In order to obtain large capacity from a battery, a large surface must be exposed to the electrolyte, and since the size of a single plate is limited so increased capacity is obtained by connecting a number of plates in parallel to form a group. By doing so, internal resistance of the battery is also reduced. Two sets of plates are then sandwiched together, adjoining plates being separated from one another by perforated plastic, fiberglass, hard rubber or wooden separators.
The – ve group of the plates contains one more plate than that of the + ve group so that when interleaved both the end plates become the – ve. This is done so that all the + ve plates can work equally on both sides. During charging lead sulphate (PbSO4) on the + ve plate is changed to PbO2 and the active material of the plate expands. If a positive plate were used at one end, one of its sides would remain inactive, when the other side expands and thus the plate is forced to buckle.
Active Materials of Lead-Acid Batteries:
The materials, in a cell (or battery), taking active participation in chemical reaction (absorption or evolution of electrical energy) during charging or discharging are called the active materials of the cell.
The active materials of a lead-acid battery are:
i. Lead Peroxide:
Lead peroxide (PbO2) dark chocolate brown in colour. It forms the positive active material.
ii. Sponge Lead:
Sponge lead (Pb) grey in colour. It forms the negative active material.
iii. Dilute Sulphuric Acid:
Dilute sulphuric acid (H2SO4) is used as electrolyte. The electrolyte of a fully charged battery contains about 31 % sulphuric acid by weight and 21 % by volume for specific gravity of 1.23 at 27°C. This is the recommended value for the tropical climate. Slightly higher values can be used in winter, if desired. The acid should be made from sulphur and not from pyrites, as the latter is liable to contain injurious substances.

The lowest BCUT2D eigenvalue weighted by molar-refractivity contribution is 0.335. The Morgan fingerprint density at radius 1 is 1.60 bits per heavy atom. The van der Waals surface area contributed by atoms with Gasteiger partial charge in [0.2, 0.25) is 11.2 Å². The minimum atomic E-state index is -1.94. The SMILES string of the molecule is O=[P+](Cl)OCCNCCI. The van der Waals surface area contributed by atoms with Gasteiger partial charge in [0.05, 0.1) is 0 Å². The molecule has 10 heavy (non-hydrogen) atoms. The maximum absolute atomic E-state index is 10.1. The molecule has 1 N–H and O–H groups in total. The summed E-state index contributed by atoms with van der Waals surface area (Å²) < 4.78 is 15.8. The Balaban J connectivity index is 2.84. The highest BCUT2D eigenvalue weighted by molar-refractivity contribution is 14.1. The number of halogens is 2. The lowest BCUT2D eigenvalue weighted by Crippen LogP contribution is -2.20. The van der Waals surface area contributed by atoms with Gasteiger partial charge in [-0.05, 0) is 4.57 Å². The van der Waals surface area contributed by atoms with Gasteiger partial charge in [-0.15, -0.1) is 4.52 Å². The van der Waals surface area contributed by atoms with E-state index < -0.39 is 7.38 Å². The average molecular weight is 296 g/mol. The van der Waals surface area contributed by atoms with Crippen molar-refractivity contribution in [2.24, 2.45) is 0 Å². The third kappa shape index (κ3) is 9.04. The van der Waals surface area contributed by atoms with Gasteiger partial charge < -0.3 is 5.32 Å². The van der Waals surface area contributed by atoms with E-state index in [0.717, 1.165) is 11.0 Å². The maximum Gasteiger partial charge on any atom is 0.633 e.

The mixture should be made by pouring the acid slowly into the water, never the reverse.
The lead peroxide and sponge lead, which form the positive and negative active materials respectively of a fully charged cell, as mentioned above, have little mechanical strength and, therefore, cannot be used alone. Supports of grids required for this purpose, in modern form, are made of either pure lead or an alloy of lead and antimony.
The separators, which are thin sheets of non-conducting porous material made of chemically treated wood, porous rubber or mats of glass fibres, are placed between the positive and negative plates to insulate them from each other. Separators are grooved vertically on one side and are smooth on the other.
The grooved side is placed facing the positive plates to provide greater acid volume next to the surface for improved efficiency, to facilitate acid circulation within the cell, and to minimise the area of contact with the positive plate which has a highly oxidising effect on wood separators.
v. Battery Terminals:
A battery has two terminals—the positive and the negative. The positive terminal with a diameter of 17.5 mm at the top is slightly larger than the negative terminal which is 16 mm in diameter.